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Students of Abraham: Pirkei Avot 5:19

Whomever possesses the following three traits is considered among the disciples of our patriarch Abraham; and whomever possesses the opposite three traits is considered among the disciples of the wicked Balaam. The disciples of our patriarch Abraham have a good eye, a meek spirit, and a lowly soul [or, a moderate appetite]. The disciples of the wicked Balaam have an evil eye, a haughty spirit, and a limitless appetite … 


We will open with an allusion: The final letters of “eye spirit soul” (עַיִן רוּחַ נֶפֶשׁ)[1] spell the word, “snake” (נָחָשׁ). In Hebrew, the word “snake” is cognate with the word that means “to augur,” on the forbidden practices of the nations of the world.[2]  Balaam was knee deep in augury as the verse states, “Balaam… did not, as on previous occasions, go in search of omens.” He is thus considered the snake of the impure husks who was eventually forced to admit, “There is no augury in Jacob”[3] (כִּי לֹא נַחַשׁ בְּיַעֲקֹב). In contrast, Abraham is the snake of holiness in the sense that the numerical value of “snake” (נָחָשׁ) equals Mashiach (מָשִׁיחַ)—Abraham’s goal is to bring the Mashiach, the true and complete redemption to the entire world.

Understanding the Attributes

To understand the nature of the three traits discussed in the mishnah—a good eye, a meek spirit, and a moderate appetite—we need to translate, or map them onto a well-known, established, and developed model found in Chassidut. To begin, let us first see how Rashi explains them. Rashi writes,

A good eye describes someone who is not jealous of his friend, and who holds the honor of his friend to be dear to him.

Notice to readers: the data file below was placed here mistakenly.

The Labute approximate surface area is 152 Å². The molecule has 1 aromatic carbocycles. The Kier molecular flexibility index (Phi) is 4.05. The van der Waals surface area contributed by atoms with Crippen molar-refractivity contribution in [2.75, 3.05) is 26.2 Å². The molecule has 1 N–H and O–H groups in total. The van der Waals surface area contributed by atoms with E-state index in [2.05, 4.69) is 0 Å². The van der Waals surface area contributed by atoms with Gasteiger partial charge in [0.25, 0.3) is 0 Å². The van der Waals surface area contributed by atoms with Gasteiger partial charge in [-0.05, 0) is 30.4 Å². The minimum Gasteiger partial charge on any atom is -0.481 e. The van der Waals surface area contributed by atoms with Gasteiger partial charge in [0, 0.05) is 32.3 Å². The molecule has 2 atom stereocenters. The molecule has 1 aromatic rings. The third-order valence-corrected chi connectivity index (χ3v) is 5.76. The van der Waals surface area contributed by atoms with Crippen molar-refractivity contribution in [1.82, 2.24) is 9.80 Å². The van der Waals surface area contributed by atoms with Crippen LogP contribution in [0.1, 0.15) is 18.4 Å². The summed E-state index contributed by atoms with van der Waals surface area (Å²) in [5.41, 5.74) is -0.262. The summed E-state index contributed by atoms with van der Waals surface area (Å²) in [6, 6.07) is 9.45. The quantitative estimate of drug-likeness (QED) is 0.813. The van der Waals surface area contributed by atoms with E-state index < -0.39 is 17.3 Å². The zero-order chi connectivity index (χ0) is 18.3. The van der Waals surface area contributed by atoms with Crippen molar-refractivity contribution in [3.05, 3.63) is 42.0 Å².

A meek spirit describes one who is humble and submissive.

A lowly soul [also translated as, a moderate appetite] is one that lowers himself among people and engages them and is not crude.

But, the wicked Balaam had an evil eye, as it is written, “And Balaam lifted his eyes,” he had a haughty spirit, as it is written, “God refused to allow me to go with you [but, with others, I may go],” and a crude soul, as it is written, “Even if Balak will give me his entire home filled with silver and gold.”

From Rashi’s commentary, we can conclude that an evil eye, which is the opposite of a good eye, is having a jealous nature. A haughty spirit, the opposite of the positive meek spirit, refers to a person who has an inflated ego and seeks his honor and self-aggrandizement. The crude soul, the negative version of a lowly soul, or one who has a moderate appetite, expresses itself as lust—having a limitless appetite. Thus, according to Rashi’s explanation, Balaam’s three negative traits are none other than those appearing in the previous chapter of Pirkei Avot (4:21): “Envy, lust, and honor remove a person from the world” (הַקִּנְאָה וְהַתַּאֲוָה וְהַכָּבוֹד מוֹצִיאִין אֶת הָאָדָם מִן הָעוֹלָם). Except that in our mishnah the order used is envy, honor, and lust.

Now, these three traits reflect the negative state of the tripartite division of the psyche into three components: intellectual, emotional, and habitual (or behavioral).